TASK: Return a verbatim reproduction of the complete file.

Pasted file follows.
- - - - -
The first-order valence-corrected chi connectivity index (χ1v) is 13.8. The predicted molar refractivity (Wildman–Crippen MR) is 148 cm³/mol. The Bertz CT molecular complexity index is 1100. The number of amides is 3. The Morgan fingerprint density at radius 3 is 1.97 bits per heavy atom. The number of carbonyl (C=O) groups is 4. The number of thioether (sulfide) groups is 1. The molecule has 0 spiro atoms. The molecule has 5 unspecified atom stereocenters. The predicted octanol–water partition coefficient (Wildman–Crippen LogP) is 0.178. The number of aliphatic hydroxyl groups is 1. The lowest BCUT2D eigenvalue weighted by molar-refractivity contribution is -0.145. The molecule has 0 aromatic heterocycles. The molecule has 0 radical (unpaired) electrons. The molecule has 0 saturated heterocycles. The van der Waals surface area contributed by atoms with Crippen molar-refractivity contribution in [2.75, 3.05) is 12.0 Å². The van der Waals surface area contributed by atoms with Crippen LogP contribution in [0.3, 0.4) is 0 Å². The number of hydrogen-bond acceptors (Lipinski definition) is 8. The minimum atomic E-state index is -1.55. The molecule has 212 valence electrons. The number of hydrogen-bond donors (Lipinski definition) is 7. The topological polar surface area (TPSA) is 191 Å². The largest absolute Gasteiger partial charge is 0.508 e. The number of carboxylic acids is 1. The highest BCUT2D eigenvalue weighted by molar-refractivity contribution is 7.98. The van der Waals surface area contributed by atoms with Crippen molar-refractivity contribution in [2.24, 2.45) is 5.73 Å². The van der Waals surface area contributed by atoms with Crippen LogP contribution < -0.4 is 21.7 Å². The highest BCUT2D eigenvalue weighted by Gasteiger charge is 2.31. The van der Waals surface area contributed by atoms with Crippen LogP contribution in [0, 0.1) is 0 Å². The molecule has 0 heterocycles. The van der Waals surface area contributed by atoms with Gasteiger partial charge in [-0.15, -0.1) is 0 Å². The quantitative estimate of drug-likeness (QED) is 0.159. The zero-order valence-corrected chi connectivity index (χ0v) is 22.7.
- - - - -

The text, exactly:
The first-order valence-corrected chi connectivity index (χ1v) is 13.8. The predicted molar refractivity (Wildman–Crippen MR) is 148 cm³/mol. The Bertz CT molecular complexity index is 1100. The number of amides is 3. The Morgan fingerprint density at radius 3 is 1.97 bits per heavy atom. The number of carbonyl (C=O) groups is 4. The number of thioether (sulfide) groups is 1. The molecule has 0 spiro atoms. The molecule has 5 unspecified atom stereocenters. The predicted octanol–water partition coefficient (Wildman–Crippen LogP) is 0.178. The number of aliphatic hydroxyl groups is 1. The lowest BCUT2D eigenvalue weighted by molar-refractivity contribution is -0.145. The molecule has 0 aromatic heterocycles. The molecule has 0 radical (unpaired) electrons. The molecule has 0 saturated heterocycles. The van der Waals surface area contributed by atoms with Crippen molar-refractivity contribution in [2.75, 3.05) is 12.0 Å². The van der Waals surface area contributed by atoms with Crippen LogP contribution in [0.3, 0.4) is 0 Å². The number of hydrogen-bond acceptors (Lipinski definition) is 8. The minimum atomic E-state index is -1.55. The molecule has 212 valence electrons. The number of hydrogen-bond donors (Lipinski definition) is 7. The topological polar surface area (TPSA) is 191 Å². The largest absolute Gasteiger partial charge is 0.508 e. The number of carboxylic acids is 1. The highest BCUT2D eigenvalue weighted by molar-refractivity contribution is 7.98. The van der Waals surface area contributed by atoms with Crippen molar-refractivity contribution in [2.24, 2.45) is 5.73 Å². The van der Waals surface area contributed by atoms with Crippen LogP contribution < -0.4 is 21.7 Å². The highest BCUT2D eigenvalue weighted by Gasteiger charge is 2.31. The van der Waals surface area contributed by atoms with Crippen LogP contribution in [0, 0.1) is 0 Å². The molecule has 0 heterocycles. The van der Waals surface area contributed by atoms with Gasteiger partial charge in [-0.15, -0.1) is 0 Å². The quantitative estimate of drug-likeness (QED) is 0.159. The zero-order valence-corrected chi connectivity index (χ0v) is 22.7.